Ernest Hemingway once called Paris “a moveable feast.” The second-largest French-speaking city in the world, Montreal, could also be described as such, for its remarkable and unforgettable juxtaposition of the old and the new throughout the city and its variety of flavours – in every sense of the word.
Last week, along with my group of guests – we were a truly diverse group, as my guests were from New Mexico, another from Illinois, another from Florida, and one from Holland, Netherlands – finished up our whirlwind tour (and their first visit) of the city with a focus on Old Montreal and on local foods.
Browsing in Old Montreal
Thursday morning we headed down to the Old Port where we shared breakfast on Place Jacques Cartier. Unfortunately, I’m starting on a low point by mentioning this. One reason why a lot of locals don’t go to the Old Port is because it’s home to many poor-quality restaurants that rip tourists off. Paradoxically, it is also home to some of the greatest restaurants, but you have to be really “in the know” (and have a fat wallet) before trying a restaurant out. (What are the good ones? I’ve heard Kashmir, Le Club Chasse et Pêche, and Brit & Chips are among the best). The casual tourist is likely to get ripped off. True, even the poorest restaurant will provide a spectacular view, but you have to tolerate their food in order to enjoy it. We ended up at one such establishment on the Place Jacques Cartier. Great ambiance, horrible service and food.
If you want a fantastic and affordable brunch in Old Montreal, I suggest Montreal breakfast institution Eggspectation on St-Jacques near the Notre-Dame cathedral, or a simple (and inexpensive) breakfast at the locals’ favourite diner, La Belle Province. You could also grab a croissant or bagel and coffee to go elsewhere in the city and bring it over to the Old Port for a mini-picnic. For an affordable and delicious lunch or dinner… walk to neighboring Chinatown.
The Thursday we were in the Old Port, the 4th hour of the Today Show with Kathie Lee Gifford and Hoda Kotb was in town taping to promote the city as a “European vacation in North America.” They actually produced a number of entertaining and lively segments that highlighted some of the major attractions in the city. Like the good Americans we were, we flocked to watch them along with a number of other Americans who live in the city. (And yes, two of my friends and I were shown on camera when the camera panned the passers-by at one point during the taping, much to the delight of my grandparents back in the U.S. who were watching.)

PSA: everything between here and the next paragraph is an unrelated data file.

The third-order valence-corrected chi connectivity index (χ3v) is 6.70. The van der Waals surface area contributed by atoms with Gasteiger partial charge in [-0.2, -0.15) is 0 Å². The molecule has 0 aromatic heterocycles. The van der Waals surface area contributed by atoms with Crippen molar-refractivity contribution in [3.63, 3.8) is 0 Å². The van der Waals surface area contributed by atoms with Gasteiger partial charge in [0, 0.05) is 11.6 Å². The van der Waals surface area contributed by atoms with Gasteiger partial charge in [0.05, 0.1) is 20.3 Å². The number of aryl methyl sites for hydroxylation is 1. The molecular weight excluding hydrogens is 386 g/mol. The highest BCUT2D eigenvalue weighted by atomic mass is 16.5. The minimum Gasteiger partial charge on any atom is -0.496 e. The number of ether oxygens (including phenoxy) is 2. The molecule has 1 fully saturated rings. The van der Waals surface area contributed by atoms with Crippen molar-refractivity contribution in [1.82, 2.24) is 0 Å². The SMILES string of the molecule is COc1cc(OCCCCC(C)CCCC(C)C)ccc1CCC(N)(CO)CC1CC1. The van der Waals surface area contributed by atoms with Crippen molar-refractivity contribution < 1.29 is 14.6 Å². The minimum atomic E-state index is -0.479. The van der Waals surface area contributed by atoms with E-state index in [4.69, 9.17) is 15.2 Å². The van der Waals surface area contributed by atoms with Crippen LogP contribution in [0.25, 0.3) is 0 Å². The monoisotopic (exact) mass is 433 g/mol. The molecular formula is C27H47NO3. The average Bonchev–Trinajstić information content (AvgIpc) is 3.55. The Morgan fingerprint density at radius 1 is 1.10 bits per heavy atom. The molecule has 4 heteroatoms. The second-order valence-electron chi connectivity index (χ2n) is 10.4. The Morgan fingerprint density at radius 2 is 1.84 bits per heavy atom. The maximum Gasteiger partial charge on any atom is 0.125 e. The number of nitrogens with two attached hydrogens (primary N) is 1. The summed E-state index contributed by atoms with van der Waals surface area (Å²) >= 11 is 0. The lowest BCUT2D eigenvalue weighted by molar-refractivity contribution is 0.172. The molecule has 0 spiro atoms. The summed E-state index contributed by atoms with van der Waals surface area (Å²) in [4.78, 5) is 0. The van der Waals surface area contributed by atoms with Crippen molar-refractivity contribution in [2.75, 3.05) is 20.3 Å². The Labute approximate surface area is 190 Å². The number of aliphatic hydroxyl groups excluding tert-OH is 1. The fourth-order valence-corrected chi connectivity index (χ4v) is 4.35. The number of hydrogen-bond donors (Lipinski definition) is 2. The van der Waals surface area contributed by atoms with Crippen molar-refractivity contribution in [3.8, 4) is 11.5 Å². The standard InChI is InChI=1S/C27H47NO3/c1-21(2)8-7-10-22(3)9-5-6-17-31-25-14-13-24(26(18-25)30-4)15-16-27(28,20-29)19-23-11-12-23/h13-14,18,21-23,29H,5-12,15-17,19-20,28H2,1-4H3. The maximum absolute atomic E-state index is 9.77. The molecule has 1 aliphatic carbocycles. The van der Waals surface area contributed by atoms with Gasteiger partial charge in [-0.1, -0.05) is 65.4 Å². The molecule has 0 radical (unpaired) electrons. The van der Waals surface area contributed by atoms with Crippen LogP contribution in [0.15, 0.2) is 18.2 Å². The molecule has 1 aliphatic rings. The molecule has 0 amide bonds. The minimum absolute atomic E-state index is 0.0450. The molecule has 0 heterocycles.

Regardless of the season, the Place Jacques-Cartier is spectacular at any time, with musicians, street performers, and a lively ambiance. It’s definitely worth strolling through.
The Old Port is in general a wonderful place to simply wander and get lost in the old architecture and scenery. I love to walk along the scenic Rue St-Paul and along the docks, or Quays. I also love stepping into the majestic Notre-Dame cathedral and the quiet Chapelle Notre-Dame-de-Bon-Secours and Marché Bonsecours (Bonsecours Market).
At Cabaret du Roy
On Friday night, I took a risk and took my guests to Le Cabaret du Roy, a restaurant that promised to be a 17th-century traditional Quebec-style restaurant, complete with waiters and musicians in period dress acting as though they were from the era. The decor re-created a very traditional Quebec, appearing to be the interior of a wood cabin with remnants of ships and old candelabras. The musicians added a lively and very traditional flair. Role-playing a 17th-century tavern patron was fun. The food was stunning and spectacular, with very hearty portions. All ingredients were consistent with what is found locally, cooked according to traditional methods and presented in a way that was authentic to the era. I ate an absolutely fantastic piece of salmon topped with a light lemon and lavender sauce, served with mixed steamed vegetables and small cubes of buckwheat croutons. As always when you go to a theme restaurant, don’t expect intimate conversation and be prepared for lots of diversions and socializing (read: interruptions by the musicians who blare out 16th century folk songs while drinking pints of beer), but I give them major props for such a unique and memorable concept.
We ended our grand tour of “the other moveable feast” with a veritable feast for all of the senses at the Atwater market. This market peaks around August, as local produce flows in from the neighbouring country towns. Everything is sumptuously displayed at the Atwater market, as decadent as a Dutch still life; the sellers are friendly and helpful, the prices are fair. My favourite items to pick up are the local berries in June and July, peaches and pears in August, and apples in September. There’s also an incredible bakery, which I recommend visiting early in the day because they sell out of many of their fresh, affordable artisan breads by afternoon. I also love the local flower vendors who sell fresh-picked bouquets all summer. The florists who stay year-round aren’t bad, either, especially when you need a perk-up in the dead of winter. The market is open all year, thanks to some clever heated enclosures and permanent storefronts. In the late winter, I highly recommend visiting to taste-test locally produced maple syrups and to enjoy the tire sur la neige (maple taffy poured over snow) without having to drive an hour outside of town to a traditional Cabane à sucre.
Old Montreal in winter: Gorgeous, but COLD!
I cooked dinner for my friends on their last night here and we enjoyed great conversation. It was a fitting end to a visit to this city. As evidenced by its cafe culture and relaxed atmosphere, this city is, bottom line, all about good company and good conversation.
I will greatly miss it when I leave for the Southern Hemisphere this weekend!